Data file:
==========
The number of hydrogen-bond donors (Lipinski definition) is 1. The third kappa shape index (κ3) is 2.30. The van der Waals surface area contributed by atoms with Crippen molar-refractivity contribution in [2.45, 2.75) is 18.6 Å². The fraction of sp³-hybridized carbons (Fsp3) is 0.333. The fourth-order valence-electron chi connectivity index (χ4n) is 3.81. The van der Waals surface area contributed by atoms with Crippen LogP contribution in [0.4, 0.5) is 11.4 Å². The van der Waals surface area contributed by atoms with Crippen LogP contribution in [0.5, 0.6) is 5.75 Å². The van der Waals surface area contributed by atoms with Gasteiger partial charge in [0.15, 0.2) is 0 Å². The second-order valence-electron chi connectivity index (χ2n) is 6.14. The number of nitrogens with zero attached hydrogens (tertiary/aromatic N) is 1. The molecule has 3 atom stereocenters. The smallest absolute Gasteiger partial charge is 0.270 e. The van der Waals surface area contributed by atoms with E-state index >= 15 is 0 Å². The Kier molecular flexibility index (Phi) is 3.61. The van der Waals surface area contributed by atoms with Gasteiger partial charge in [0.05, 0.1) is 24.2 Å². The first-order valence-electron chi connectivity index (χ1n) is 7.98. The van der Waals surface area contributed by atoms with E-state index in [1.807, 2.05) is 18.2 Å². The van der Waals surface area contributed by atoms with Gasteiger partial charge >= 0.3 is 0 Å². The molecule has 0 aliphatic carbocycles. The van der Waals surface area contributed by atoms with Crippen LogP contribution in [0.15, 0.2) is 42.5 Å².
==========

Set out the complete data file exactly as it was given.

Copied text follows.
The number of hydrogen-bond donors (Lipinski definition) is 1. The third kappa shape index (κ3) is 2.30. The van der Waals surface area contributed by atoms with Crippen molar-refractivity contribution in [2.45, 2.75) is 18.6 Å². The fraction of sp³-hybridized carbons (Fsp3) is 0.333. The fourth-order valence-electron chi connectivity index (χ4n) is 3.81. The van der Waals surface area contributed by atoms with Crippen LogP contribution in [0.4, 0.5) is 11.4 Å². The van der Waals surface area contributed by atoms with Crippen LogP contribution in [0.5, 0.6) is 5.75 Å². The van der Waals surface area contributed by atoms with Gasteiger partial charge in [0.15, 0.2) is 0 Å². The second-order valence-electron chi connectivity index (χ2n) is 6.14. The number of nitrogens with zero attached hydrogens (tertiary/aromatic N) is 1. The molecule has 3 atom stereocenters. The smallest absolute Gasteiger partial charge is 0.270 e. The van der Waals surface area contributed by atoms with E-state index >= 15 is 0 Å². The Kier molecular flexibility index (Phi) is 3.61. The van der Waals surface area contributed by atoms with Gasteiger partial charge in [0.05, 0.1) is 24.2 Å². The first-order valence-electron chi connectivity index (χ1n) is 7.98. The van der Waals surface area contributed by atoms with E-state index in [1.807, 2.05) is 18.2 Å². The van der Waals surface area contributed by atoms with Gasteiger partial charge >= 0.3 is 0 Å². The molecule has 0 aliphatic carbocycles. The van der Waals surface area contributed by atoms with Crippen LogP contribution in [0.15, 0.2) is 42.5 Å².